Tuesday, May 19, 2015

Looking for water projects in Chyulu Hills, Kenya

5:30 AM Tuesday, May 19, 2015

The hotel in Mtito Andei where we are staying is one we’ve been to before but not stayed at.  E/S Shakespeare have been paying about $65 a night and we thought that was a bit overpriced.  Jim called Sarah to ask what a legitimate price would be—she thought about $30 a night to a local Kenyan, but she was wrong--they pay about $55. The grounds of the hotel are really beautiful with lots of flowering plants.  They have a safe parking lot because they can lock a large gate, which is important to keep our vehicle safe and they even guard it at night.  They also have a nice swimming pool, and even though I forgot my suit, after our second day I improvised and borrowed Jim’s trunks and a T-shirt; no matter how odd it felt to swim with clothes on, it was worth it. 

The beautiful grounds around the hotel; the swimming pool that we actually got to use—so refreshing!

The room is not so great but tolerable and they are ‘trying’.  There are two beds, one twin and the other a double with a soft mattress that sags in the middle.  This is not a problem because it doesn’t hurt me until I wake up in the morning and my back complains loudly.  There is one bare bulb hanging from the ceiling. There is one other light in the room and one in the bathroom.  The room is large, but there are no chairs to sit on so we use the bed.  After the first night we just took some chairs off the veranda from the room next to us—we have only seen one other couple at the hotel besides us so we knew it wasn’t a problem.  We were very surprised that they left us with enough towels—we usually have to ask for more than one when there are two of us, but they had them there without the asking, and they were decent towels.  They do have hot water, but you have to wait till 7 PM.  I waited, it was not there.  Jim exclaimed that they just didn’t have it, but I decided that I was going to ask for it.  Sure enough, someone came to the door and said that I would have hot water in 5 minutes and I did.  This made everything a lot better.  The shower does not drain well, so you stand in 3 inches of water while showering.  The concrete floor in the shower is a bit ugly so they provide rubber thongs to wear.  There is no air conditioning or even a fan so we brought fans with us.  There is only one outlet so Shakespeare’s told us to bring a power strip from the flat—good idea.  After it became dark we had a real bug problem—they came marching in by the droves and I was squishing them with Jim’s tennis shoe, so we asked for help.  They came in and swept them all out.  They turned the outside light out, sprayed around the door and put a towel down under it so that they could not come in—problem solved!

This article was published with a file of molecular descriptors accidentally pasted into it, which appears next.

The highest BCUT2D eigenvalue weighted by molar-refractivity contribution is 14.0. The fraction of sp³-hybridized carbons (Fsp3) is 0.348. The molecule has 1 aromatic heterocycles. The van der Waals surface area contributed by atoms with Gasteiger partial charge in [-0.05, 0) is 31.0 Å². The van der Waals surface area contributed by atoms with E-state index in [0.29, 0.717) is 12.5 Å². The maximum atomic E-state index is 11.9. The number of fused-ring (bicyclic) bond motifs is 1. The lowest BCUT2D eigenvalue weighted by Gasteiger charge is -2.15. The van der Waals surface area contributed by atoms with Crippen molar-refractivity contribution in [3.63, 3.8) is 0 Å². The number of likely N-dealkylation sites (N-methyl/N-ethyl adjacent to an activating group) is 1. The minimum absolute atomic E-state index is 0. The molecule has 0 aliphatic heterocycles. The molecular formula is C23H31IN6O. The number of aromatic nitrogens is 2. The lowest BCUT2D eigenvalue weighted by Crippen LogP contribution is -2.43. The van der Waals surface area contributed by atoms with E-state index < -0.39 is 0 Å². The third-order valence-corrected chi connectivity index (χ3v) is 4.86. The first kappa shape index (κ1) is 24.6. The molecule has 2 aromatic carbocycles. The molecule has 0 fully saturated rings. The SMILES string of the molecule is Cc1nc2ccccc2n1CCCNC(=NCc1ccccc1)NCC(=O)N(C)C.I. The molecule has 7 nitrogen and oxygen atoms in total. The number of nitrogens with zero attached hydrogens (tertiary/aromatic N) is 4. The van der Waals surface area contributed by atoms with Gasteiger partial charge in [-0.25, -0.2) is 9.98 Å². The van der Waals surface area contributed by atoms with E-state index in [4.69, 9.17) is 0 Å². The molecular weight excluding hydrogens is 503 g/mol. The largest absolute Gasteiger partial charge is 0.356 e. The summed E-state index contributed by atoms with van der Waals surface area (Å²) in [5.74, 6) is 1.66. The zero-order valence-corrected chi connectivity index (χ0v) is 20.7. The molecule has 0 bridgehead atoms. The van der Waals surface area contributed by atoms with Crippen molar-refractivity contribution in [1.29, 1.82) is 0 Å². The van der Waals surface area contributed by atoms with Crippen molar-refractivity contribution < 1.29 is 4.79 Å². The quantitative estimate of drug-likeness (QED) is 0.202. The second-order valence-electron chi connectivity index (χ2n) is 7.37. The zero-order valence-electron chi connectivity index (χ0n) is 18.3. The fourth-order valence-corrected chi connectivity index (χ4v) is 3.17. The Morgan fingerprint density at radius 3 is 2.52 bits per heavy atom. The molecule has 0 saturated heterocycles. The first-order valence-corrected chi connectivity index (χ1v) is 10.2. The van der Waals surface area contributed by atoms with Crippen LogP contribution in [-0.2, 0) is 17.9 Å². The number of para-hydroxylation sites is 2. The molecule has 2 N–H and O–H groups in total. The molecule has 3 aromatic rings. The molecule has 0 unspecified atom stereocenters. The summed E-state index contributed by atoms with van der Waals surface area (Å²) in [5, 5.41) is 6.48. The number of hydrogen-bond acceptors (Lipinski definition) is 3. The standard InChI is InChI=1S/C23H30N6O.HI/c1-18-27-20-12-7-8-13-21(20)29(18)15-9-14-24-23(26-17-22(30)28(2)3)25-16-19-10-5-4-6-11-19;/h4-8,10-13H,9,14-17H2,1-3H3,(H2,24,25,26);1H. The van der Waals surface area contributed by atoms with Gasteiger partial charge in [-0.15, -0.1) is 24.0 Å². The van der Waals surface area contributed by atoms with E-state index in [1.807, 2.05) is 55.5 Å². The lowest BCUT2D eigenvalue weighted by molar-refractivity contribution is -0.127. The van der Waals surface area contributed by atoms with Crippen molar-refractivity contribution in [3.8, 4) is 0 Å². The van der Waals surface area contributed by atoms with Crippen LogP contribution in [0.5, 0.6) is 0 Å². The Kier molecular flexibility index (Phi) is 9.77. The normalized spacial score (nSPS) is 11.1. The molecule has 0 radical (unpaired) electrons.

Breakfast comes with the room and you can order what you want and tell them when we will be eating it; we order our dinner in the morning and tell them when we want it to be ready, which works pretty well.  This is not luxury, but we have stayed in worse.  So, our only real complaint is we think we got a bit of price gouging because we are not Kenyans.  Nairobi is in ‘winter’ now so it is pleasant, but in this area, it is just not as hot as it can be.  They hope for 2 good rains in 5 years.  Sister Shakespeare really thought it would be as cool here as it is in Nairobi but we knew better—obviously they have not been down here very much.  We finished a day early so we only have two nights here.

We left about 8:30 or so this morning and it was so pleasantly cool at first.  We drove to meet the members of a group that had organized themselves a while back.  They have quite the nice water program where they are bringing water closer to their homes—it was so nice to see here in Chyulu Hills where it is rather rural.  Because the demand is growing, they want another borehole and large cement tank for storage.  We will turn in this project.

Just one of the tanks that we saw on this project.  They need another tank and borehole to accommodate their growing population.

This project aims to eliminate this scenario played out in every 3rd world country—women hauling water twice a day.

Tomorrow we will meet David Maluti to check on some wells we did years ago with him as partner.  After that we head back to Nairobi.  We have lots yet left to do, checking on old and new projects.

At about 7 PM the power went off and we were in total darkness.  They came by with gas lanterns, which were great except for the fact that they generated so much heat.  They had a generator but it wasn’t working. They claimed it would not be long—15-20 minutes and the power would be back on.  In my panic I hurriedly got ready for bed, dismissing my shower, and hurrying to turn off the lantern.  Then it came back on.  I can’t tell you the feeling of relief I had!  We are so very lucky in the USA to have power most of the time.  In Sierra Leone they go months without it during the dry season…ah, luxury, a shower, more work gotten done on the computer…life is good again!

Love, from Mtito Andei,  Chyulu Hills, Kenya

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